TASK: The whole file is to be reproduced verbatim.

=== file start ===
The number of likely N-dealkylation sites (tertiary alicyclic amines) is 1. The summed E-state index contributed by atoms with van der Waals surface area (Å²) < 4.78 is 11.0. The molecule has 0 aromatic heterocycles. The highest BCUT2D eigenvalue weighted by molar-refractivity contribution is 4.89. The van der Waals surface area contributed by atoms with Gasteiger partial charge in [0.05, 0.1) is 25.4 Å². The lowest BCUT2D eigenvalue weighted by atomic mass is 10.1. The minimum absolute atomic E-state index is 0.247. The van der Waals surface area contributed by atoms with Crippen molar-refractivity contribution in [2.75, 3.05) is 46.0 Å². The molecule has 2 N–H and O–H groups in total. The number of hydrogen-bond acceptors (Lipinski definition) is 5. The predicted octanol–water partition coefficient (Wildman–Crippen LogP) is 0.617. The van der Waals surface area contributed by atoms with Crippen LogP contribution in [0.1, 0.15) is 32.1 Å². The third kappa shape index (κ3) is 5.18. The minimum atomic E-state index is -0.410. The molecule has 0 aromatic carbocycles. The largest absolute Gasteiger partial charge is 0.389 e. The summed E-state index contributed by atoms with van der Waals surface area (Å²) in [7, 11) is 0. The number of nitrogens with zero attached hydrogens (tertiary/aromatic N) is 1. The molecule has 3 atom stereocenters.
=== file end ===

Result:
The number of likely N-dealkylation sites (tertiary alicyclic amines) is 1. The summed E-state index contributed by atoms with van der Waals surface area (Å²) < 4.78 is 11.0. The molecule has 0 aromatic heterocycles. The highest BCUT2D eigenvalue weighted by molar-refractivity contribution is 4.89. The van der Waals surface area contributed by atoms with Gasteiger partial charge in [0.05, 0.1) is 25.4 Å². The lowest BCUT2D eigenvalue weighted by atomic mass is 10.1. The minimum absolute atomic E-state index is 0.247. The van der Waals surface area contributed by atoms with Crippen molar-refractivity contribution in [2.75, 3.05) is 46.0 Å². The molecule has 2 N–H and O–H groups in total. The number of hydrogen-bond acceptors (Lipinski definition) is 5. The predicted octanol–water partition coefficient (Wildman–Crippen LogP) is 0.617. The van der Waals surface area contributed by atoms with Crippen LogP contribution in [0.1, 0.15) is 32.1 Å². The third kappa shape index (κ3) is 5.18. The minimum atomic E-state index is -0.410. The molecule has 0 aromatic carbocycles. The largest absolute Gasteiger partial charge is 0.389 e. The summed E-state index contributed by atoms with van der Waals surface area (Å²) in [7, 11) is 0. The number of nitrogens with zero attached hydrogens (tertiary/aromatic N) is 1. The molecule has 3 atom stereocenters.